Although soaps and chemicals are "basics" of the car washing business, Joseph points to something even more fundamental. “The most important thing that affects the result of the wash is the water quality,” he said. “And if there's too much organic matter in the water or too many elements like magnesium and calcium, then that can clog up performance.”
Hart agreed, “Water quality is always a concern, and every car wash location is different. Some operators soften their water, some use reclaimed water, and some don’t.” Zep trains and certifies its field representatives so that, they can go to each retail location, evaluate the water, and offer product advice. “Taking the water into account is vital for maximizing the effectiveness of your wash,” he said.
Making the Most of It
Marketing strategies such as branding, environmental responsibility, and managing customers' experiences are especially important today. “In the current economy, people are choosing carefully how to spend their discretionary income,” Hart said, “So they aren't washing their cars as often.” Money that was spent on washes is now spent on filling the tank. For that reason, operators must get the most dollars from the customers they do have—possibly by offering extra services, which can help retailers make the most of their car wash.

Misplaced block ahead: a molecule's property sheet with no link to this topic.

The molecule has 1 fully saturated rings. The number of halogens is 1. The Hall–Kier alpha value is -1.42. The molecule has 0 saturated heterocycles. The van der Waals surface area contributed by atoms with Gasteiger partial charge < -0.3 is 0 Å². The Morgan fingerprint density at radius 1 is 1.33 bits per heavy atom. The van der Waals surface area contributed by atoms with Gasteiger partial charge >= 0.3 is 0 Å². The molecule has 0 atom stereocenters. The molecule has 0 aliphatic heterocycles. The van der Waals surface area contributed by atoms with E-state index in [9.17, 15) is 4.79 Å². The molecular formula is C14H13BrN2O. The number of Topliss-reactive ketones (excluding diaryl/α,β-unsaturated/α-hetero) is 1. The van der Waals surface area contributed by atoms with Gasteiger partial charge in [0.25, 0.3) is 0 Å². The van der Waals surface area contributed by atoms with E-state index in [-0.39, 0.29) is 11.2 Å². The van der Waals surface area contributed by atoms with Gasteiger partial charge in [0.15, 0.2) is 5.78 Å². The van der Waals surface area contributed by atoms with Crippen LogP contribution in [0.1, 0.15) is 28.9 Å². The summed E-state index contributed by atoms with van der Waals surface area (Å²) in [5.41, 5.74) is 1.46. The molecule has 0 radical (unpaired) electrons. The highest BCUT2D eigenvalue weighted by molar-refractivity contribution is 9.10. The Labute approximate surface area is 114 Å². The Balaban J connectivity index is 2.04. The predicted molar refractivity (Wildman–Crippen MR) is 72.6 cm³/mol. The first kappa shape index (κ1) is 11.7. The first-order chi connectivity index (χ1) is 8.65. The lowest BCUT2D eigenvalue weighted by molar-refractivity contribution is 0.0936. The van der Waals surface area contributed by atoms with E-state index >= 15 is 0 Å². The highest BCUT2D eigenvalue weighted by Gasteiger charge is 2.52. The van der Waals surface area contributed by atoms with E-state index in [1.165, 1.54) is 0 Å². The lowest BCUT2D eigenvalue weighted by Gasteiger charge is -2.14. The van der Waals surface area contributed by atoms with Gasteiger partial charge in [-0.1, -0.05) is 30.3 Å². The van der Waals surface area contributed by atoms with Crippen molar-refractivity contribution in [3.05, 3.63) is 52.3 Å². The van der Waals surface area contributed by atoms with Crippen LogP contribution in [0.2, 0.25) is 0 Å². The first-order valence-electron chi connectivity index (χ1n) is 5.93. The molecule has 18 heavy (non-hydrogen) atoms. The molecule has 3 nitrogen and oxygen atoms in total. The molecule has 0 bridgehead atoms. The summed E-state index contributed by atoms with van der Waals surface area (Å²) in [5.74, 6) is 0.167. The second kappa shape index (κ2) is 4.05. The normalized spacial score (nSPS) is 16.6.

At the same time, just as consumers are watching their wallets, car wash operators must be penny-wise. When it comes to purchasing car wash chemicals, Hart suggested, “Look at the price per use, not per gallon.” That advice is seconded by Rick Martens, senior chemist at Cleaning Systems, who said, “It’s not just about dollars per drum. You might pay a low price for a drum, but what if you have to replace it more often—or don't get quality results?”
Car care products that may seem less expensive can end up costing operators in the long run. “Working with a good distributor and buying high-quality products is the key to success,” said Martens. Or as Hart asked, “Are you getting consistent chemical quality that's tested and verified? And though you can always find someone cheaper, will you be getting the backup you need?”